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Meyer v. Constantinou

Superior Court of New Jersey, Appellate Division

November 15, 2013

ALAN E. MEYER, Receiver for CLARKE BROTHERS, INC., and CLARKE BROTHERS, INC., a New Jersey Corporation, Plaintiffs-Appellants,
v.
MICHAEL CONSTANTINOU, JAMES CONSTANTINOU, SJ PRODIGY, INC. and HAN J. LIM d/b/a ATLANTIC CLEANERS, SILVER HANGER MANASQUAN, INC. and JOHN O'CONNOR d/b/a ATLANTIC CLEANERS, a dissolved corporation, MANASQUAN PLAZA, INC., Defendant-Respondents.

NOT FOR PUBLICATION WITHOUT THE APPROVAL OF THE APPELLATE DIVISION

Argued January 24, 2013

On appeal from the Superior Court of New Jersey, Law Division, Monmouth County, Docket No. L-5712-08.

Robert L. Gutman argued the cause for appellants (Carluccio, Leone, Dimon, Doyle & Sacks, L.L.C., attorneys; Mr. Gutman, of counsel; Christopher J. Dasti, on the brief).

Mary Lou Delahanty argued the cause for respondents Silver Hanger of Manasquan, Inc., d/b/a Atlantic Cleaners, a dissolved corporation and John O'Connor (Delahanty & McGrory, L.L.C., attorneys; Ms. Delahanty, of counsel; R. Kevin McGrory, on the brief).

Han J. Lim, respondent pro se for SJ Prodigy Inc. and Han Lim d/b/a Atlantic Cleaners.

Before Judges Sapp-Peterson and Nugent.

PER CURIAM

Plaintiffs, Alan E. Meyer, receiver for Clarke Brothers, Inc., and Clarke Brothers, Inc., [1] appeal from a 2012 Law Division order that dismissed without prejudice their 2008 complaint alleging their property had been contaminated by chemicals discharged from a neighboring dry-cleaning business. The Law Division order referred the environmental claims alleged in the complaint to the New Jersey Department of Environmental Protection (DEP) and dismissed without prejudice the remaining tort claims. We affirm.

I.

We derive the following facts from the pleadings and motion record. Plaintiff, Alan E. Meyer, is the court-appointed receiver for Clarke Brothers, Inc., a company that owns property in the Borough of Manasquan (the Clarke Property) where it once operated an auto repair facility and gas station. Defendants, Michael Constantinou and James Constantinou, owned three lots contiguous to the Clarke Property, which they developed as a three-unit retail shopping center in 1996. Plaintiffs allege in their amended complaint that one of the commercial units in the shopping center has been operated as a dry-cleaning business since 1996: First, from 1996 through May 11, 2007, by Silver Hanger Manasquan, Inc., [2] whose principal is defendant John O'Connor; next, from May 11, 2007, until the date plaintiffs filed their complaint, by defendant Prodigy, Inc., whose principal is defendant Han J. Lim.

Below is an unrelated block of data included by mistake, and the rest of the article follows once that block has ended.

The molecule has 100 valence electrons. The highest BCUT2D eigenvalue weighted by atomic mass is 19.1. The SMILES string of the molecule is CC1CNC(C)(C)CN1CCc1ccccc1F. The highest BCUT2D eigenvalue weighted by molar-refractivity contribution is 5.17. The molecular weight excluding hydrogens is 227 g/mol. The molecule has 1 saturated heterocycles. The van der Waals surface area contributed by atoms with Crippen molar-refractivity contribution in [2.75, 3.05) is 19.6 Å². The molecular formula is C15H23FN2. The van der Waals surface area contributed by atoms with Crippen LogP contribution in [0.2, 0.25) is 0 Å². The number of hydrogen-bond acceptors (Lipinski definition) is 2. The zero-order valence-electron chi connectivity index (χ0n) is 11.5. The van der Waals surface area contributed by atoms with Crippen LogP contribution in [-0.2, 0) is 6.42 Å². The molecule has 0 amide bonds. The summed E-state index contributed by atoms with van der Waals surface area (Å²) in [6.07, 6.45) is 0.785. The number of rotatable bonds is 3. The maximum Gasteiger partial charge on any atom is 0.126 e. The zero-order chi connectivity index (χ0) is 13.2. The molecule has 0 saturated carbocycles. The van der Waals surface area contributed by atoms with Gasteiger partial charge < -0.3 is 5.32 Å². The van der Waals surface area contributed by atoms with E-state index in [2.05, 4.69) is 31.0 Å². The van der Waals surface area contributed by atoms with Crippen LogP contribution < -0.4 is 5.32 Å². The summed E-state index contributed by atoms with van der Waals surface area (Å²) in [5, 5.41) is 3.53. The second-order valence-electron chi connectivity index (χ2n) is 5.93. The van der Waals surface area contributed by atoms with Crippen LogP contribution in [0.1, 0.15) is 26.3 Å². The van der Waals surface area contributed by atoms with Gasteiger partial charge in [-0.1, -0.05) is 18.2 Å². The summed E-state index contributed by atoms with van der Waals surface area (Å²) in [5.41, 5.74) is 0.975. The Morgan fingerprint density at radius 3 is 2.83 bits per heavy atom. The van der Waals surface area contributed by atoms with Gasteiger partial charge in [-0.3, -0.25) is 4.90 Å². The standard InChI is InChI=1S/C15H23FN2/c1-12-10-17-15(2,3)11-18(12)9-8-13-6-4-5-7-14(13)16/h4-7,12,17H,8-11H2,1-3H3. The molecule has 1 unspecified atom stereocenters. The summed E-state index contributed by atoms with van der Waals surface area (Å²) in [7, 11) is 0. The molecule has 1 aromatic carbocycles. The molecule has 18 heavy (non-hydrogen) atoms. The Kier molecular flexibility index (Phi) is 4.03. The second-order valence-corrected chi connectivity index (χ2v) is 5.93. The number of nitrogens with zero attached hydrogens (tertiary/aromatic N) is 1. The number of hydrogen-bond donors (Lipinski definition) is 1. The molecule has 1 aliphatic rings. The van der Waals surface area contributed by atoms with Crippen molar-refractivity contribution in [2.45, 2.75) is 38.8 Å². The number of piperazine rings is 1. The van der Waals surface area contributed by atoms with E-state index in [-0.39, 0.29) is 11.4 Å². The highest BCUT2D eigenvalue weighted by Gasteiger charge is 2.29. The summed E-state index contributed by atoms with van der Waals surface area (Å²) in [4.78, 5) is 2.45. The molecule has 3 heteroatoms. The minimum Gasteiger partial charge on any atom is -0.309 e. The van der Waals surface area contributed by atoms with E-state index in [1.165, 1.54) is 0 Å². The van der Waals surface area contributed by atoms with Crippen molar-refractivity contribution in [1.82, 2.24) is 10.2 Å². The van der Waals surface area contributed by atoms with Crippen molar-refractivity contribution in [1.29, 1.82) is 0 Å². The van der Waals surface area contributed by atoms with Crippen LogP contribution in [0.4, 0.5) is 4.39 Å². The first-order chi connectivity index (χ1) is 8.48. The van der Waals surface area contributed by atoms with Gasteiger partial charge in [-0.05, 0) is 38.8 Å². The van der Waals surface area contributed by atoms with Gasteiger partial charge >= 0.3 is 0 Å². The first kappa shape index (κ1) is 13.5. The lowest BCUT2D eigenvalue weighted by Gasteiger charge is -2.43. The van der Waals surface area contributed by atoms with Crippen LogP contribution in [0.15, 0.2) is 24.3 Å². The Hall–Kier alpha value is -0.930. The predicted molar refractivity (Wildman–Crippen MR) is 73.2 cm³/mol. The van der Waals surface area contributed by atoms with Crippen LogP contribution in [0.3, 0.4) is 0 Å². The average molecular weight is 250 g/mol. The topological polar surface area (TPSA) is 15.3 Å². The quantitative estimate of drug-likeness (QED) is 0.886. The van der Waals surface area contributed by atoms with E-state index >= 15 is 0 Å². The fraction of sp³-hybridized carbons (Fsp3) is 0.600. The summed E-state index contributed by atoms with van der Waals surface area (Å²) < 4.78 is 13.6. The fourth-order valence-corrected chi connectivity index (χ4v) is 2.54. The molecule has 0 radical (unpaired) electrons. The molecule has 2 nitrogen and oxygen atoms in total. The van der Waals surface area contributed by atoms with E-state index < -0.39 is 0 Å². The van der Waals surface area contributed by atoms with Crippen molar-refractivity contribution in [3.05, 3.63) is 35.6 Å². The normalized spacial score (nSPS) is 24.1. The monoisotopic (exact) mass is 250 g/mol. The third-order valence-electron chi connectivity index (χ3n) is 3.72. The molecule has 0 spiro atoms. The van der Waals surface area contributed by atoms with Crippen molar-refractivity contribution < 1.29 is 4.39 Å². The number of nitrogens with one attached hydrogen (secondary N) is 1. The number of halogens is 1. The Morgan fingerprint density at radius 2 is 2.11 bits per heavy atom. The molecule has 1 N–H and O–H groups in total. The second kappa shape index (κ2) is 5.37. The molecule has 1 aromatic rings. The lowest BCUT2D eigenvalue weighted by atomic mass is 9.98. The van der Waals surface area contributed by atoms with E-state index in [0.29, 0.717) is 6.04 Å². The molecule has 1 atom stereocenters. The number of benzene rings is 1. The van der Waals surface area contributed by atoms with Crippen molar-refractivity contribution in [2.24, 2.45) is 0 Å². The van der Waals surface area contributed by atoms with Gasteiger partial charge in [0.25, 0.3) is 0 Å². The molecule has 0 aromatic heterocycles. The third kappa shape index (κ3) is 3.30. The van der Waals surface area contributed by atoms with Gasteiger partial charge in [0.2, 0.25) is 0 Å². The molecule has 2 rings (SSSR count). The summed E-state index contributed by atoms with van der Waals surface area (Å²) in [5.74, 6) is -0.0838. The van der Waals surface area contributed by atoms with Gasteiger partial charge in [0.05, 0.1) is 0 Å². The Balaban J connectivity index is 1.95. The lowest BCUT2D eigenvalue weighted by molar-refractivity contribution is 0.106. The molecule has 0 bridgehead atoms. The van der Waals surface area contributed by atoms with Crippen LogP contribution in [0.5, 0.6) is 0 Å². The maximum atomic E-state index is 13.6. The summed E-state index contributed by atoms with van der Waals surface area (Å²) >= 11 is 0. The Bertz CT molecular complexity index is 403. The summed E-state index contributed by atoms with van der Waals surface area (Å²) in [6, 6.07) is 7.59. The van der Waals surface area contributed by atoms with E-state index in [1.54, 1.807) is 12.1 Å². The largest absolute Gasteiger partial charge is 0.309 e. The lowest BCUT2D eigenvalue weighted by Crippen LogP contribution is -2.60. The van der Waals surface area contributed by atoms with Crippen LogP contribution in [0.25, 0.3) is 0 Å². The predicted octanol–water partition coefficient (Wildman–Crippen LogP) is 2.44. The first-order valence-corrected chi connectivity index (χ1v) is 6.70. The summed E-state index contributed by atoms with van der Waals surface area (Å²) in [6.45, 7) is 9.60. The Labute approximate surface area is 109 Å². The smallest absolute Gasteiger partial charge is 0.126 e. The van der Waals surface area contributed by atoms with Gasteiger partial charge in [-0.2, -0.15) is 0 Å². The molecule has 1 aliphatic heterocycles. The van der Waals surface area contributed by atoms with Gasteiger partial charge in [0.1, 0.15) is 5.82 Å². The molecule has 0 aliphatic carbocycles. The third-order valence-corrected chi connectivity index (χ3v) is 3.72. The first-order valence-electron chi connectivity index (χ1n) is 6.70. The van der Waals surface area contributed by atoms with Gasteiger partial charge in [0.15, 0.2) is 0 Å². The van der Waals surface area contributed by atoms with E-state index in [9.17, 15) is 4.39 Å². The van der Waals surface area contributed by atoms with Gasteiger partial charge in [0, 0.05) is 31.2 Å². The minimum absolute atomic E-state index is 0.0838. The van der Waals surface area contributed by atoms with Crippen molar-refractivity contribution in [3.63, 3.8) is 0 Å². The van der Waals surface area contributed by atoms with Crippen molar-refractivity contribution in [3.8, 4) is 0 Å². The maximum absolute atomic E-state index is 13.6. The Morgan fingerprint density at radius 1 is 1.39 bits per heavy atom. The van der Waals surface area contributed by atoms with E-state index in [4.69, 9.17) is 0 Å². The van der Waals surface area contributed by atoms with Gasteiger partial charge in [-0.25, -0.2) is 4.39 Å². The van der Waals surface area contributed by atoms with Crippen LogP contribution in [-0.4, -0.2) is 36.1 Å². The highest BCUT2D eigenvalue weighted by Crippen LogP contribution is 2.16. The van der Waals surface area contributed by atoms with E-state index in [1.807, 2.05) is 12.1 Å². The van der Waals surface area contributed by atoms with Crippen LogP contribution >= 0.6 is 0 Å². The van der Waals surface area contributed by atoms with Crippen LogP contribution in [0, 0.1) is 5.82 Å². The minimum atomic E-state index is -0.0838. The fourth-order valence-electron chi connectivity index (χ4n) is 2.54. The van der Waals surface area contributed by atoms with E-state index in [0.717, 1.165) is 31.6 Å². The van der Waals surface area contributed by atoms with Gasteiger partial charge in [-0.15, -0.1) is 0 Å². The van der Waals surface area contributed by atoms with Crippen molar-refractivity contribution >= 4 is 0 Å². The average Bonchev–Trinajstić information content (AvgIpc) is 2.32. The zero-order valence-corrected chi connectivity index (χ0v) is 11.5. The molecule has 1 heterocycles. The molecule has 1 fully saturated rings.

In 2007, while remediating contamination caused by chemicals that had leaked from underground gasoline and waste oil tanks on their property, plaintiffs discovered the ground was contaminated by tetrachloroethylene, also known as perchloroethylene (PCE).[3] According to plaintiffs' complaint, PCE is a "chlorinated solvent primarily used in dry cleaning operations" and is also a carcinogen. Plaintiffs denied in their complaint that they had used any chlorinated solvent in their business.

On October 5, 2007, the New Jersey Department of Environmental Protection (DEP) informed Peter Clarke, a principal of Clarke Brothers, that no further action was necessary for the remediation of the contamination caused by the underground storage tanks. The letter contained an "Initial Notice and Case Assignment Referral, " and specifically excluded from DEP's no further action determination the PCE soil contamination. The case assignment referral confirmed that Peter Clarke had "submitted a Memorandum of Agreement (MOA) for the non-UST related contamination." The referral also stated that a "Preliminary Assessement (PA) . . . is necessary[, ]" in that "[i]f areas of concern are identified, a site investigation (SI) . . . is also necessary." DEP informed Clarke that "any PCE contamination identified on-site above cleanup criteria would require remediation."

According to their complaint, plaintiffs retained an environmental consulting firm to investigate the source of the PCE contamination.[4] Plaintiffs allege in their complaint that "[t]he additional soil sampling combined with the remedial investigation confirmed that the source of ...


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